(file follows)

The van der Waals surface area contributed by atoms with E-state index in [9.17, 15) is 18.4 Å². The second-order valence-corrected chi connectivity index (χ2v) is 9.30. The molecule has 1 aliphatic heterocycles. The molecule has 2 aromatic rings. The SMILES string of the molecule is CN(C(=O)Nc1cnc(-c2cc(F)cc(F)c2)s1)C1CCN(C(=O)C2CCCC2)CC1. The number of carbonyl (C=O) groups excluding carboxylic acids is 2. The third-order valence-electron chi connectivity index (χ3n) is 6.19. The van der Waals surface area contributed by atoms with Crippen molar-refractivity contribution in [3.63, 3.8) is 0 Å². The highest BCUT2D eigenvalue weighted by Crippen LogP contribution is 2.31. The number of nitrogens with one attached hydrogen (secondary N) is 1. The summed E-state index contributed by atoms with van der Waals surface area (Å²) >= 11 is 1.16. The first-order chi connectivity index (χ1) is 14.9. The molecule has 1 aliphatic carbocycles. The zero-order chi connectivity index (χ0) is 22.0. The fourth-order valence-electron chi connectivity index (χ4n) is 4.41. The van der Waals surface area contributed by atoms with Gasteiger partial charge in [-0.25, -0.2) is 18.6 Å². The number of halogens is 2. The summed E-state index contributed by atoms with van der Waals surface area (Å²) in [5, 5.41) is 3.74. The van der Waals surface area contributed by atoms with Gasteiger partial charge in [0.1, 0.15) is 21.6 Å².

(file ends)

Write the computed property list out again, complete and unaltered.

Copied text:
The van der Waals surface area contributed by atoms with E-state index in [9.17, 15) is 18.4 Å². The second-order valence-corrected chi connectivity index (χ2v) is 9.30. The molecule has 1 aliphatic heterocycles. The molecule has 2 aromatic rings. The SMILES string of the molecule is CN(C(=O)Nc1cnc(-c2cc(F)cc(F)c2)s1)C1CCN(C(=O)C2CCCC2)CC1. The number of carbonyl (C=O) groups excluding carboxylic acids is 2. The third-order valence-electron chi connectivity index (χ3n) is 6.19. The van der Waals surface area contributed by atoms with Crippen molar-refractivity contribution in [3.63, 3.8) is 0 Å². The highest BCUT2D eigenvalue weighted by Crippen LogP contribution is 2.31. The number of nitrogens with one attached hydrogen (secondary N) is 1. The summed E-state index contributed by atoms with van der Waals surface area (Å²) >= 11 is 1.16. The first-order chi connectivity index (χ1) is 14.9. The molecule has 1 aliphatic carbocycles. The zero-order chi connectivity index (χ0) is 22.0. The fourth-order valence-electron chi connectivity index (χ4n) is 4.41. The van der Waals surface area contributed by atoms with Gasteiger partial charge in [-0.25, -0.2) is 18.6 Å². The number of halogens is 2. The summed E-state index contributed by atoms with van der Waals surface area (Å²) in [5, 5.41) is 3.74. The van der Waals surface area contributed by atoms with Gasteiger partial charge in [0.1, 0.15) is 21.6 Å².